Monday, December 23, 2013

Christ Crucified

By Bobby Duncan

     Seeing that Jews ask for signs, and Greeks seek after wisdom: but we preach Christ crucified, unto Jews a stumblingblock, and unto Gentiles foolishness; but unto them that are called, both Jews and Greeks, Christ the power of God, and the wisdom of God (1 Cor. 1:22-24).
    Is this statement by Paul concerning his preaching an oversimplification? Or is it actually the case that the term Christ crucified accurately denotes the preaching of that peerless apostle? In 1 Corinthians 2:1-2 he declared: And I, brethren, when I came unto you, came not with excellency of speech or of wisdom, proclaiming to you the testimony of God. For I determined not to know anything among you, save Jesus Christ, and him crucified.
     This verse affirms not only that Paul preached “Jesus Christ, and him crucified,” but that his preaching was limited to that theme; he knew nothing else to preach. That which he here terms, “Jesus Christ, and him crucified,” he calls simply, “the cross,” in 1 Corinthians 1:18, where he wrote, “For the word of the cross is to them that perish foolishness; but unto us who are saved it is the power of God.”
    While we know that the preaching done by Paul was not limited to the mere fact of the crucifixion of Christ, it is significant that he used these terms to denote what he preached. The cross of Christ was central to the preaching, not only of Paul, but of all inspired preachers in the New Testament. The magnificent sermon delivered by Peter on Pentecost of Acts 2 centered around the cross, and showed both logically and scripturally that Jesus of Nazareth whom the Jews had crucified had been raised from the dead, thus proving Him to be the Christ, the Son of God. In preaching to Cornelius and his household, Peter declared: And we are witnesses of all things which he did both in the country of the Jews, and in Jerusalem; whom also they slew, hanging him on a tree. Him God raised up the third day, and gave him to be made manifest (Acts 10:39-40).
     The Jewish leaders at Jerusalem knew exactly what the theme of the preaching was that was done by the apostles. They said to the apostles on one occasion:
     Did not we straitly command you that ye should not teach in this name? and, behold, ye have filled Jerusalem with your doctrine, and intend to bring this man’s blood upon us (Acts 5:28).
     Obviously, the apostles had been preaching about the crucifixion of Christ. Jesus was speaking of His crucifixion when He said, “And I, if I be lifted up from the earth, will draw all men unto me” (John 12:32).
     We understand that Jesus had to die to enable God to be infinitely just and at the same time justify sinners (Rom. 3:24-26). But why the cross? Why crucifixion? The cross underscores the seriousness of sin and God’s hatred of it. The world glorifies sin. The religious world, in large measure, has chosen to classify sin as an ailment instead of a misdeed. Even in the church, sin is overlooked and its seriousness is minimized. But if one wants to know if sin is really bad, let him look at the cross. For me to behold the cross, realizing what took place there was brought on by my sins, causes me to see that sin is not something to be smiled at; it is serious. God hates sin.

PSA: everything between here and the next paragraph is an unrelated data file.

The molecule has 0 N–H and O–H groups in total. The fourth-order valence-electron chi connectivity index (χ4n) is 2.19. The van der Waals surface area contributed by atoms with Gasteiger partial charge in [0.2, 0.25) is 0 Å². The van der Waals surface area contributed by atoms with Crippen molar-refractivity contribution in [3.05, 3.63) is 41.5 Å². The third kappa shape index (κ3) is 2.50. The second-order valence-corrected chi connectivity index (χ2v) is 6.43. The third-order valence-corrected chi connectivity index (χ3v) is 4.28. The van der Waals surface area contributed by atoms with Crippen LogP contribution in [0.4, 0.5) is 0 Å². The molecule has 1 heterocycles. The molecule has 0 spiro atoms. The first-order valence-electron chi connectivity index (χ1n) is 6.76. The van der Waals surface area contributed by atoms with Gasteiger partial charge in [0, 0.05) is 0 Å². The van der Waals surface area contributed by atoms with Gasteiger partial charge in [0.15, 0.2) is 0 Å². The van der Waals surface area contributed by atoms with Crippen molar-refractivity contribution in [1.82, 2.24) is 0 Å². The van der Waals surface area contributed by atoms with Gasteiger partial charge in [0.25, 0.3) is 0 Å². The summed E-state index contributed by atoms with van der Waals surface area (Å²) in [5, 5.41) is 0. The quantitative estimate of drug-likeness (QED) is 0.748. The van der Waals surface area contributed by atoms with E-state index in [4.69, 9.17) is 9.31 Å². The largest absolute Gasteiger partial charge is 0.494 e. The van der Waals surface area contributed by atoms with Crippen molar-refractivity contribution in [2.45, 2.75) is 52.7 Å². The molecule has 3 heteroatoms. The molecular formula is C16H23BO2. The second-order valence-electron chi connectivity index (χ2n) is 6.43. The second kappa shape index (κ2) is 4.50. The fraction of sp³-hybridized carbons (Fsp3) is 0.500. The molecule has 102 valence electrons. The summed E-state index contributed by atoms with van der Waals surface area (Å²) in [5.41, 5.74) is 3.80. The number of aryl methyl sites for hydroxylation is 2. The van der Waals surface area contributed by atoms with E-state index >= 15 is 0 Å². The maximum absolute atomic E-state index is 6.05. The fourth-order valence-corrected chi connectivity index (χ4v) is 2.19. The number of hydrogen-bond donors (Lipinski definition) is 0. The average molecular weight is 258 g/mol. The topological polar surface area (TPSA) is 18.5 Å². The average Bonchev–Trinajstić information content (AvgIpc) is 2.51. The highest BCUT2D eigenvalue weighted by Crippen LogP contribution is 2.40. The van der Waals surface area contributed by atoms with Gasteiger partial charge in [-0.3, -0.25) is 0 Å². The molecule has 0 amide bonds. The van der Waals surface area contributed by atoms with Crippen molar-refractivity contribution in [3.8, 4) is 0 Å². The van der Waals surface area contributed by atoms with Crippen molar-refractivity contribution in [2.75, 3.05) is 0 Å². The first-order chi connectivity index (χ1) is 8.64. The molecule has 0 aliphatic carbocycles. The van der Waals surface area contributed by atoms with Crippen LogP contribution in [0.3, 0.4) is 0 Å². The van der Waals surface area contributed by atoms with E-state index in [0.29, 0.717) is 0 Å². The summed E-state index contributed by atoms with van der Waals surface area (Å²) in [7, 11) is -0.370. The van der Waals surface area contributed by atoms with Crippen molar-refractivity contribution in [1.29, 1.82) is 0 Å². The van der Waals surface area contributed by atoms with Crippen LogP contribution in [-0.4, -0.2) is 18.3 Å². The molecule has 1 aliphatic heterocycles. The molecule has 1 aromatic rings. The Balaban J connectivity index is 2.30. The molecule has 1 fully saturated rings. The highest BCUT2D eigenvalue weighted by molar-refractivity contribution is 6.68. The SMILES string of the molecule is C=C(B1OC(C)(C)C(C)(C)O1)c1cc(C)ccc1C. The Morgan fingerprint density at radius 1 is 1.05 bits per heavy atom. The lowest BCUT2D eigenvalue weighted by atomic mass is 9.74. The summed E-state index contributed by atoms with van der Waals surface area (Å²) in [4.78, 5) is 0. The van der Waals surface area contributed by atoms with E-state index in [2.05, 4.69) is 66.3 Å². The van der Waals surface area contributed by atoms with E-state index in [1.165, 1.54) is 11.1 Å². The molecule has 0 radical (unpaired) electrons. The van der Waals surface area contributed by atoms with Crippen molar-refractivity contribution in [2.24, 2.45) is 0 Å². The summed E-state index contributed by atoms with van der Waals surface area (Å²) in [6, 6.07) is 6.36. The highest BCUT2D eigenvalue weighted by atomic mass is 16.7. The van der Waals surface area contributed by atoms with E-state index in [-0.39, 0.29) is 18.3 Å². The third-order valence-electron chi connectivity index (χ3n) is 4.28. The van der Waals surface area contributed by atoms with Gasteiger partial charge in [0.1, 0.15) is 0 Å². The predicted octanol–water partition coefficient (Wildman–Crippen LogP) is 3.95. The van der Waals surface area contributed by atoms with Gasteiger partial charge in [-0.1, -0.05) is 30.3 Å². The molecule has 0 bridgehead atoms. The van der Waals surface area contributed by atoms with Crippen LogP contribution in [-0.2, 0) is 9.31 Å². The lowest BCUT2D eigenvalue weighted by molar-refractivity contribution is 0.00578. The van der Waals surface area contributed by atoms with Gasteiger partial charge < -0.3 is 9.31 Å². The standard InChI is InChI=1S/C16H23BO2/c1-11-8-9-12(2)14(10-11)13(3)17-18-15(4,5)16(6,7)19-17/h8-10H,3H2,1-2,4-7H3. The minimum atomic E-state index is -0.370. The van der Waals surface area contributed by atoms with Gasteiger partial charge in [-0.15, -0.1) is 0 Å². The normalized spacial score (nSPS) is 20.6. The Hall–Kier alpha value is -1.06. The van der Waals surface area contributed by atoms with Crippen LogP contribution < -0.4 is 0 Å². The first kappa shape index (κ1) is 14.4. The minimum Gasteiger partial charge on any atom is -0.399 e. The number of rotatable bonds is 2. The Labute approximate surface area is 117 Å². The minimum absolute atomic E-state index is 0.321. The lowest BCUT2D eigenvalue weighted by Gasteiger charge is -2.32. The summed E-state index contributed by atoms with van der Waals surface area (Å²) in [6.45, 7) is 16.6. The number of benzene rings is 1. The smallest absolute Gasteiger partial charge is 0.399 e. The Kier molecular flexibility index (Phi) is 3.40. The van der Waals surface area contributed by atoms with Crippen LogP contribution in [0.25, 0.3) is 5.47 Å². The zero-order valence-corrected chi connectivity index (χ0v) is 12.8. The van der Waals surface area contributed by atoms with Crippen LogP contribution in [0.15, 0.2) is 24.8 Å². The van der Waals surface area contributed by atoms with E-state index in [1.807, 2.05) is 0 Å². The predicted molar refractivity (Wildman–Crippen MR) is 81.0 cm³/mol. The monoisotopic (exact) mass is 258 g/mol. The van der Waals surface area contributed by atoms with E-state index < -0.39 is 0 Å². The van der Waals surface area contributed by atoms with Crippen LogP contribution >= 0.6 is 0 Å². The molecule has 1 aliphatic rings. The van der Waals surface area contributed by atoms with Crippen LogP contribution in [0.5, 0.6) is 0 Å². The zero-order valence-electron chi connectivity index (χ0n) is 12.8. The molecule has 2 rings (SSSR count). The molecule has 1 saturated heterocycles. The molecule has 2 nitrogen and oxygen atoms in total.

The cross emphasizes man’s lost condition. The familiar parables of the lost sheep, the lost coin, and the lost boy (Luke 15) remind us that the “Son of man is come to seek and to save that which was lost” (Luke 19:10). If one wants to know God’s estimate of how terrible it is for one to be lost, then let him look at the cross and see the price God was willing to pay to redeem lost humanity.
    The cross points to God’s love for sinners. Though God hates sin, He loves sinners. That which pictures God’s hatred of sin is that which portrays God’s love for sinners. For God so loved the world, that he gave his only begotten Son, that whosoever believeth in him should not perish, but have everlasting life (John 3:16).
     Perhaps a passage even more meaningful in one sense is Galatians 2:20: I am crucified with Christ: nevertheless I live; yet not I, but Christ liveth in me: and the life which I now live in the flesh I live by the faith of the Son of God, who loved me, and gave himself for me.
     This passage does not merely say He died for sinners, but for me; as much for me as if I were the only sinner in the world. He loved me, and gave himself for me!
     The cross emphasizes the necessity of obedience to the Scriptures. Jesus went to the cross because that was the only way He could be obedient to the Scriptures. With the cross casting its shadow over Him, He said: “Thinkest thou that I cannot now pray to my Father, and he shall presently give me more than twelve legions of angels? But how then shall the scriptures be fulfilled, that thus it must be?” (Mat. 26:53-54). In Philippians 2:8 Paul wrote that Jesus “humbled himself, and became obedient unto death, even the death of the cross.” Do you want to know if obedience to that which is written is important? You will find the answer when you look at the cross.
     But God forbid that I should glory, save in the cross of our Lord Jesus Christ, by whom the world is crucified unto me, and I unto the world (Gal. 6:14).

- via the Belvedere Beacon, the weekly bulletin of the Belvedere Church of Christ, Belvedere, SC.  Ken Chumbley preaches for this congregation, and he may be contacted at their website:

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